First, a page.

announced AMD says that all of its Windows 11-compatible processors can suffer performance drops in some applications when used with the new operating system, with extreme values in gaming titles leading to a reduction of between 10 and 15 percent.
For applications, AMD says the performance impact is between 3 and 5 percent. A software update and a Windows update are in the works to address the issues, and both are expected to arrive in October 2021.
The bugs affect every Ryzen processor supported in Windows 11. This means all Zen+, Zen 2, and Zen 3 processors made up of Ryzen 2000, Ryzen 3000, Ryzen 4000, and Ryzen 5000 processors.
In addition, select AMD EPYC processors for data centers are also affected, along with some of the newer Athlon chips. And you can examining on the full list.
The AMD advisory says the problem falls into two categories. First, measured and functional L3 latency can increase approximately 3x, which means that you can see the effect with benchmarking tools and that it results in real performance degradation in games and applications.
The bug affects applications that are sensitive to the memory subsystem’s response time, causing a performance drop of between 3 and 5 percent.
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Windows 11 causes problems for some AMD Ryzen processors
This issue also causes a 10 to 15 percent performance drop in games commonly used in esports, because games tend to be very memory and cache sensitive.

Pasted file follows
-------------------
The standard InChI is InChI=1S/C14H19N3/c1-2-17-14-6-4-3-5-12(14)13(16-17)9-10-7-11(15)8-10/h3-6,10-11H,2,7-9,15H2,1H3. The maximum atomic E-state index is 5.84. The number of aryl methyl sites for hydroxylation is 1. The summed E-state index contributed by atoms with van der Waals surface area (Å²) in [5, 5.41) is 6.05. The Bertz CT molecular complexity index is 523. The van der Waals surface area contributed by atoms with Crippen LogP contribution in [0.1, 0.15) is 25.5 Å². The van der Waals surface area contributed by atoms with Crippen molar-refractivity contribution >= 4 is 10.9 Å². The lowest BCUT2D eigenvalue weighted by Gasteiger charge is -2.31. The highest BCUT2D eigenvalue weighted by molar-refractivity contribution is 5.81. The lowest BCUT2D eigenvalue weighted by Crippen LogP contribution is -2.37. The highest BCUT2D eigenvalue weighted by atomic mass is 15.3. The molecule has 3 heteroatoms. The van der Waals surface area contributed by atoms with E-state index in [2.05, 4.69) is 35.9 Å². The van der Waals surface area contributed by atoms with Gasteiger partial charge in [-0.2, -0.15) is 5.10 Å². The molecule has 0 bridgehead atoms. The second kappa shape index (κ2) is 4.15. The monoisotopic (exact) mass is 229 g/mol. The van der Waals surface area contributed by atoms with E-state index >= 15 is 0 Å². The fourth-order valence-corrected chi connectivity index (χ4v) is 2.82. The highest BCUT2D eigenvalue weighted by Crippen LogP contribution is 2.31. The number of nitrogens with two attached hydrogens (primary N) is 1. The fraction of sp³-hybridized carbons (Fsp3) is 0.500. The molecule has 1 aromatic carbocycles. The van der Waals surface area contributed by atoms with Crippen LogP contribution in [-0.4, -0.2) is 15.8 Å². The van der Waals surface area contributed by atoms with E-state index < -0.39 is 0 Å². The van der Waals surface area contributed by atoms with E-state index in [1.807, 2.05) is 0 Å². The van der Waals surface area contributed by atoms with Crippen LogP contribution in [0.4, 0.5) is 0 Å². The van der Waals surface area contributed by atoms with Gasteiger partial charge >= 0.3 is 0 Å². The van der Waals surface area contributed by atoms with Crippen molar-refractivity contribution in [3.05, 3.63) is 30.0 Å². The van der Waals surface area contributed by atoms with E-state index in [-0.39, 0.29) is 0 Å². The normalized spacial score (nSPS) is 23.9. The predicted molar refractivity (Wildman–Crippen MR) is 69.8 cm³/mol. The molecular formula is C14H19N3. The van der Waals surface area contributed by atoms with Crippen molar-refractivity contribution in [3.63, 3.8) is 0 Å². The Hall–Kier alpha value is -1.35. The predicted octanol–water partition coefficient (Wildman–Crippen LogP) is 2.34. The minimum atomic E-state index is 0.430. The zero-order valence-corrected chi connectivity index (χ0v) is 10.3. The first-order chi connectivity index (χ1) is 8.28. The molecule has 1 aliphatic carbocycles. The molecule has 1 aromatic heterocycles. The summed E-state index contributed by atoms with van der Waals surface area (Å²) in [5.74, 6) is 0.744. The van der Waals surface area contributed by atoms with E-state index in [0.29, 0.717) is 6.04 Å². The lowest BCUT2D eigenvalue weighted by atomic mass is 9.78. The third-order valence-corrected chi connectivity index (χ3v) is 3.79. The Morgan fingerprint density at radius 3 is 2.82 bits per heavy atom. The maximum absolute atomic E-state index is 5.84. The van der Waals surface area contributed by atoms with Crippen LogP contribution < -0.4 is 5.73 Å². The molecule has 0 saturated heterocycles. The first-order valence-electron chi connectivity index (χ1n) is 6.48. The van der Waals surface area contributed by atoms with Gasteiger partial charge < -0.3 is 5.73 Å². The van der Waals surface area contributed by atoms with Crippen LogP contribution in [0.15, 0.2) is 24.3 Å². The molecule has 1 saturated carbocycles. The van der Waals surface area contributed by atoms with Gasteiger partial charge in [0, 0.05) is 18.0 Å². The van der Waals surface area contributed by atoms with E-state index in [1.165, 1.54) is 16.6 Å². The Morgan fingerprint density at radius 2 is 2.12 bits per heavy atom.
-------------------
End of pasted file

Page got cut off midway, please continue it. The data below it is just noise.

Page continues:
Additionally, AMD’s “preferred core” feature, which directs single-threaded applications to the two fastest cores across the chip, may not work as expected.
This mainly affects performance in lighter threaded applications. AMD says this performance drop may be more pronounced on chips that have eight or more cores and a TDP rating of 65W or higher.
AMD and Microsoft are looking into these known issues to resolve via software updates, and AMD updates its advice when available.
AMD also advises that its customers who are experiencing problems continue to use a supported version of Windows 10. This means that it may not be a good idea to upgrade to Windows 11 until the problems are corrected.
Notably, this issue appears to be separate from the performance issues surrounding Microsoft’s recommended VBS and HVCI security settings.
AMD says it expects to update Windows to resolve L3 cache issues. Whereas, a software update addresses the issue using the preferred kernel technology UEFI CPPC2. Both are expected to arrive this month.
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